Foreign Minister Dermot Ahern's call for intensive talks on devolution was overshadowed by the dispute stoked by revelations in the Independent Monitoring Commission's report.
In an unprecedented public stand-off, IMC commissioner Lord Alderdice said he could not show the "degree of confidence" expressed by decommissioning chief General John de Chastelain that the IRA had not retained guns.
DUP leader Ian Paisley demanded General de Chastelain reopen the decommissioning issue.
However, in a positive assessment the IRA was moving "in the right direction" the IMC document stated its leadership had "taken the strategic decision to end the armed campaign and pursue the political course". The report said the IRA had not been involved in paramilitary activity or recruitment since August, but was still involved in spying and criminality such as smuggling and money laundering.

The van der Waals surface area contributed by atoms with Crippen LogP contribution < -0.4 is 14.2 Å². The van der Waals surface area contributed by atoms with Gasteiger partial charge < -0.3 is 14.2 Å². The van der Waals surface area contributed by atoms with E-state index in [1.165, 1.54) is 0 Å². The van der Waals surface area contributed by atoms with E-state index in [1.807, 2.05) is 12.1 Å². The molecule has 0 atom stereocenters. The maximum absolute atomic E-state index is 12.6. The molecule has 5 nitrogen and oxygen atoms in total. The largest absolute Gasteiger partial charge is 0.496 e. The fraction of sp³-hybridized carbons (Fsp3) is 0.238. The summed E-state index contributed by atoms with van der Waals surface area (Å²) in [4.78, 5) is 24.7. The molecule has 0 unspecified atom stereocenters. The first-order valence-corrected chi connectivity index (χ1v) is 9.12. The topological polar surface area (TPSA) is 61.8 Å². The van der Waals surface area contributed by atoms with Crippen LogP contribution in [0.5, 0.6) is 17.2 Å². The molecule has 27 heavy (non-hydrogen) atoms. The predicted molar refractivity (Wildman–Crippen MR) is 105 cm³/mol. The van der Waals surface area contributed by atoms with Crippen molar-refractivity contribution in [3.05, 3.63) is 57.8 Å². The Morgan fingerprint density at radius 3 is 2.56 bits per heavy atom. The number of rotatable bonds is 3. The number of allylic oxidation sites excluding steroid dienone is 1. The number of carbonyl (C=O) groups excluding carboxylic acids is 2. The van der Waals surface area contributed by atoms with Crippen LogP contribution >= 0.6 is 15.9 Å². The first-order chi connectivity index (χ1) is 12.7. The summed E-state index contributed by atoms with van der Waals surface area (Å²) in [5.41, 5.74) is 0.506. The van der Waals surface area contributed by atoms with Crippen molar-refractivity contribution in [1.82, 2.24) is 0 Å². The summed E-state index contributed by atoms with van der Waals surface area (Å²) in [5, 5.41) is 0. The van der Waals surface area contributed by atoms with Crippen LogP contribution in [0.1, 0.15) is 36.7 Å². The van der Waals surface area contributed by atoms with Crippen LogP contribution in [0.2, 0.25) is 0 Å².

The IRA was likened to an oil tanker "taking time to completely turn around."
The reference to the IRA retaining arms was the only surprise in the document.
It stated: "the material goes beyond what might possibly have been expected to have missed decommissioning, such as a limited number of handguns kept for personal protection or some items the whereabouts of which were no longer known."
An IRA statement insisted the organisation had honoured all public commitments on decommissioning.